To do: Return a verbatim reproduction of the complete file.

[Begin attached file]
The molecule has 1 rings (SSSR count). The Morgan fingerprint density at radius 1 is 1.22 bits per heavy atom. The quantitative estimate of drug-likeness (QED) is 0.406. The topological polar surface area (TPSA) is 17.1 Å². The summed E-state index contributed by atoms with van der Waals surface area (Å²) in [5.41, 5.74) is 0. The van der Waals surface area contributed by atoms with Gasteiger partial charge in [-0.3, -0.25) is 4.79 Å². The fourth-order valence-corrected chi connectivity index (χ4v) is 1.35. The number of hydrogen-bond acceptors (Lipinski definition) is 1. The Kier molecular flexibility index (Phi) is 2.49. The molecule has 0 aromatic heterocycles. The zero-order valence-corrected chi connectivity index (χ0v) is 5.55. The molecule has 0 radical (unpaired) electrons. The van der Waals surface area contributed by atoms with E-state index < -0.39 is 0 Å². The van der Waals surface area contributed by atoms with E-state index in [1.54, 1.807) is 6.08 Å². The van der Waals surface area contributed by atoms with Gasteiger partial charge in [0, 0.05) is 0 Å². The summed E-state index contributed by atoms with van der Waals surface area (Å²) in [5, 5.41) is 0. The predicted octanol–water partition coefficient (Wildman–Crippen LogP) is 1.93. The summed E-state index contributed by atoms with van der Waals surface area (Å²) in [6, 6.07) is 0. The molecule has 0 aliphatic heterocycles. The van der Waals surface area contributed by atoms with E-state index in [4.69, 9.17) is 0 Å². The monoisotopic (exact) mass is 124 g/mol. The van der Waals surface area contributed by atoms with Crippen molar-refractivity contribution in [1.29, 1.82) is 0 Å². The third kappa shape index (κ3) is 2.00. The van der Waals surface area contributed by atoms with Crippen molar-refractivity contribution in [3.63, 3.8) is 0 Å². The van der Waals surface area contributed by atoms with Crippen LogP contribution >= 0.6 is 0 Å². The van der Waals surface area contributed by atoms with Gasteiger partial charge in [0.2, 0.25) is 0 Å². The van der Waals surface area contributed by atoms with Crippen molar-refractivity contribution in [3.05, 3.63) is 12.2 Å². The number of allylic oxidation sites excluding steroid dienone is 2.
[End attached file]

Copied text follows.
The molecule has 1 rings (SSSR count). The Morgan fingerprint density at radius 1 is 1.22 bits per heavy atom. The quantitative estimate of drug-likeness (QED) is 0.406. The topological polar surface area (TPSA) is 17.1 Å². The summed E-state index contributed by atoms with van der Waals surface area (Å²) in [5.41, 5.74) is 0. The van der Waals surface area contributed by atoms with Gasteiger partial charge in [-0.3, -0.25) is 4.79 Å². The fourth-order valence-corrected chi connectivity index (χ4v) is 1.35. The number of hydrogen-bond acceptors (Lipinski definition) is 1. The Kier molecular flexibility index (Phi) is 2.49. The molecule has 0 aromatic heterocycles. The zero-order valence-corrected chi connectivity index (χ0v) is 5.55. The molecule has 0 radical (unpaired) electrons. The van der Waals surface area contributed by atoms with E-state index < -0.39 is 0 Å². The van der Waals surface area contributed by atoms with E-state index in [1.54, 1.807) is 6.08 Å². The van der Waals surface area contributed by atoms with Gasteiger partial charge in [0, 0.05) is 0 Å². The summed E-state index contributed by atoms with van der Waals surface area (Å²) in [5, 5.41) is 0. The predicted octanol–water partition coefficient (Wildman–Crippen LogP) is 1.93. The summed E-state index contributed by atoms with van der Waals surface area (Å²) in [6, 6.07) is 0. The molecule has 0 aliphatic heterocycles. The van der Waals surface area contributed by atoms with E-state index in [4.69, 9.17) is 0 Å². The monoisotopic (exact) mass is 124 g/mol. The van der Waals surface area contributed by atoms with Crippen molar-refractivity contribution in [1.29, 1.82) is 0 Å². The third kappa shape index (κ3) is 2.00. The van der Waals surface area contributed by atoms with Crippen molar-refractivity contribution in [3.63, 3.8) is 0 Å². The van der Waals surface area contributed by atoms with Crippen LogP contribution >= 0.6 is 0 Å². The van der Waals surface area contributed by atoms with Gasteiger partial charge in [0.2, 0.25) is 0 Å². The van der Waals surface area contributed by atoms with Crippen molar-refractivity contribution in [3.05, 3.63) is 12.2 Å². The number of allylic oxidation sites excluding steroid dienone is 2.